Conservation Genetics Resources

, Volume 4, Issue 3, pp 621–624 | Cite as

Development and characterization of 13 new, and cross amplification of 3, polymorphic nuclear microsatellite loci in the common myna (Acridotheres tristis)

  • Cécile Berthouly-Salazar
  • Phillip Cassey
  • Bettine Jansen van Vuuren
  • Berndt Janse van Rensburg
  • Cang Hui
  • Michael G. Gardner
  • Johannes J. Le Roux
Technical Note


We used a next generation sequencing (NGS) approach to screen for genome-wide nuclear microsatellite loci in the common (Indian) myna, Acridotheres tristis. In addition, markers previously developed for other Sturnidae species were tested for cross-amplification in A. tristis. In total, we identified 20 loci from NGS data and tested 26 loci for cross-amplification. Out of all loci (NGS developed and cross-amplified), 16 unlinked loci showed polymorphism, ranging from 2 to 9 alleles per locus. Test individuals were obtained from the invasive ranges of common myna in South Africa. Overall, expected and observed heterozygosities ranged from 0.089 to 0.802 and from 0.094 to 0.906, respectively. These markers will be used to shed light on invasion genetics and landscape-scale dynamics of invasive A. tristis in South Africa.


Acridotheres tristis Common myna Invasive species Microsatellite 



Thanks to Ron Sinclair for providing the adult Myna (Australia). CBS acknowledges support and funding from Stellenbosch University’s DST-NRF-Centre for Invasion Biology. PC is an ARC Future Fellow. CH receives support from the NRF Incentive Programme and the Subcommittee B at Stellenbosch University.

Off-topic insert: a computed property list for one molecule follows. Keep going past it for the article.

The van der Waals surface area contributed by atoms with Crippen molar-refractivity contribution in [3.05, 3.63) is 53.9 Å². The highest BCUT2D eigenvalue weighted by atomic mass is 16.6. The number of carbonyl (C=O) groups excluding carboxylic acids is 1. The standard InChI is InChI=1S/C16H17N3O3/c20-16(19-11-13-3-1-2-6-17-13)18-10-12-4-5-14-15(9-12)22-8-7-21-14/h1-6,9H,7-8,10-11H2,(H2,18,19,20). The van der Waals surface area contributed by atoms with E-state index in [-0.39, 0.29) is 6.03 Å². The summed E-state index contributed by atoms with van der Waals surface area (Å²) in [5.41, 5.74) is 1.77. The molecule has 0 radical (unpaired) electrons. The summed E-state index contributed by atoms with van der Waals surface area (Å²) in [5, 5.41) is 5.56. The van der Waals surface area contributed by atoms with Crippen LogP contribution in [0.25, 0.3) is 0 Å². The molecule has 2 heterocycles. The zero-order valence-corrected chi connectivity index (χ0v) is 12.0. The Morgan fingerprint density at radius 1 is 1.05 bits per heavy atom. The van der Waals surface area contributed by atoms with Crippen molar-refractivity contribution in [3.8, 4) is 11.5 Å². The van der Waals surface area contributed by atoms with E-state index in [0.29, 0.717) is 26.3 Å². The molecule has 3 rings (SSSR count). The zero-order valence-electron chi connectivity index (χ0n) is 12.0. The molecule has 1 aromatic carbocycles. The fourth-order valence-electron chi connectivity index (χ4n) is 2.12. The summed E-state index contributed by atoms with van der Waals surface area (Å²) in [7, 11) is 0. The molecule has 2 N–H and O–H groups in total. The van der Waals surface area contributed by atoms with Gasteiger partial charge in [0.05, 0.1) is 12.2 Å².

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Copyright information

© Springer Science+Business Media B.V. 2012

Authors and Affiliations

  • Cécile Berthouly-Salazar
    • 1
  • Phillip Cassey
    • 2
  • Bettine Jansen van Vuuren
    • 3
  • Berndt Janse van Rensburg
    • 4
  • Cang Hui
    • 1
  • Michael G. Gardner
    • 2
    • 5
  • Johannes J. Le Roux
    • 1
  1. 1.DST-NRF Centre of Excellence for Invasion Biology, Department of Botany and ZoologyStellenbosch UniversityMatielandSouth Africa
  2. 2.Australian Centre for Evolutionary Biology and Biodiversity, School of Earth and Environmental ScienceUniversity of AdelaideAdelaideAustralia
  3. 3.DST-NRF Centre of Excellence for Invasion Biology, Department of ZoologyUniversity of JohannesburgAuckland ParkSouth Africa
  4. 4.DST-NRF Centre of Excellence for Invasion Biology, Department of Zoology and EntomologyUniversity of PretoriaHatfieldSouth Africa
  5. 5.School of Biological SciencesFlinders UniversityAdelaideAustralia

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